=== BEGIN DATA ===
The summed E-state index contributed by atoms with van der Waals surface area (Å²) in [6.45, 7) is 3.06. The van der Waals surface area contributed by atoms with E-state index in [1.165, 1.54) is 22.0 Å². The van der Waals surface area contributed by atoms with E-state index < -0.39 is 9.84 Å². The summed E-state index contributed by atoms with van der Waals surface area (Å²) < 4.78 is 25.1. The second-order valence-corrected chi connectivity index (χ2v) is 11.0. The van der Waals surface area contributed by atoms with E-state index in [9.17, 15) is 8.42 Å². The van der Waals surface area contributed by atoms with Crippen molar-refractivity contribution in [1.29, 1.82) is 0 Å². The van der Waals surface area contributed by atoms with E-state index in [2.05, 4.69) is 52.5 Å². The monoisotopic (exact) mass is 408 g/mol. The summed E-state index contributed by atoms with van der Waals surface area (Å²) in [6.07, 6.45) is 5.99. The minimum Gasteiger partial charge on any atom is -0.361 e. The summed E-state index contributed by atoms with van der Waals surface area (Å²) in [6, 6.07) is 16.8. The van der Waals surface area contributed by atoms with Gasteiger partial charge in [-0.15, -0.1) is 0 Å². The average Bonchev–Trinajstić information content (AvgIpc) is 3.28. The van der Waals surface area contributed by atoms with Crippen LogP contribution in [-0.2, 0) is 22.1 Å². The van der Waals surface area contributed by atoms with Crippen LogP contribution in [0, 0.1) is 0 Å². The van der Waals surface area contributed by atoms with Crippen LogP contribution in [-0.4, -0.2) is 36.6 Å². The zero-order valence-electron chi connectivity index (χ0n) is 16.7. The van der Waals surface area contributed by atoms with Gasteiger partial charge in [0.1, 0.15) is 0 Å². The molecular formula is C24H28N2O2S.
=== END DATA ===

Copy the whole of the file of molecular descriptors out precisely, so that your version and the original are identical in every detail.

The summed E-state index contributed by atoms with van der Waals surface area (Å²) in [6.45, 7) is 3.06. The van der Waals surface area contributed by atoms with E-state index in [1.165, 1.54) is 22.0 Å². The van der Waals surface area contributed by atoms with E-state index < -0.39 is 9.84 Å². The summed E-state index contributed by atoms with van der Waals surface area (Å²) < 4.78 is 25.1. The second-order valence-corrected chi connectivity index (χ2v) is 11.0. The van der Waals surface area contributed by atoms with E-state index in [9.17, 15) is 8.42 Å². The van der Waals surface area contributed by atoms with Crippen molar-refractivity contribution in [1.29, 1.82) is 0 Å². The van der Waals surface area contributed by atoms with E-state index in [2.05, 4.69) is 52.5 Å². The monoisotopic (exact) mass is 408 g/mol. The summed E-state index contributed by atoms with van der Waals surface area (Å²) in [6.07, 6.45) is 5.99. The minimum Gasteiger partial charge on any atom is -0.361 e. The summed E-state index contributed by atoms with van der Waals surface area (Å²) in [6, 6.07) is 16.8. The van der Waals surface area contributed by atoms with Gasteiger partial charge in [-0.15, -0.1) is 0 Å². The average Bonchev–Trinajstić information content (AvgIpc) is 3.28. The van der Waals surface area contributed by atoms with Crippen LogP contribution in [-0.2, 0) is 22.1 Å². The van der Waals surface area contributed by atoms with Crippen LogP contribution in [0, 0.1) is 0 Å². The van der Waals surface area contributed by atoms with Crippen LogP contribution in [-0.4, -0.2) is 36.6 Å². The zero-order valence-electron chi connectivity index (χ0n) is 16.7. The van der Waals surface area contributed by atoms with Gasteiger partial charge in [0.1, 0.15) is 0 Å². The molecular formula is C24H28N2O2S.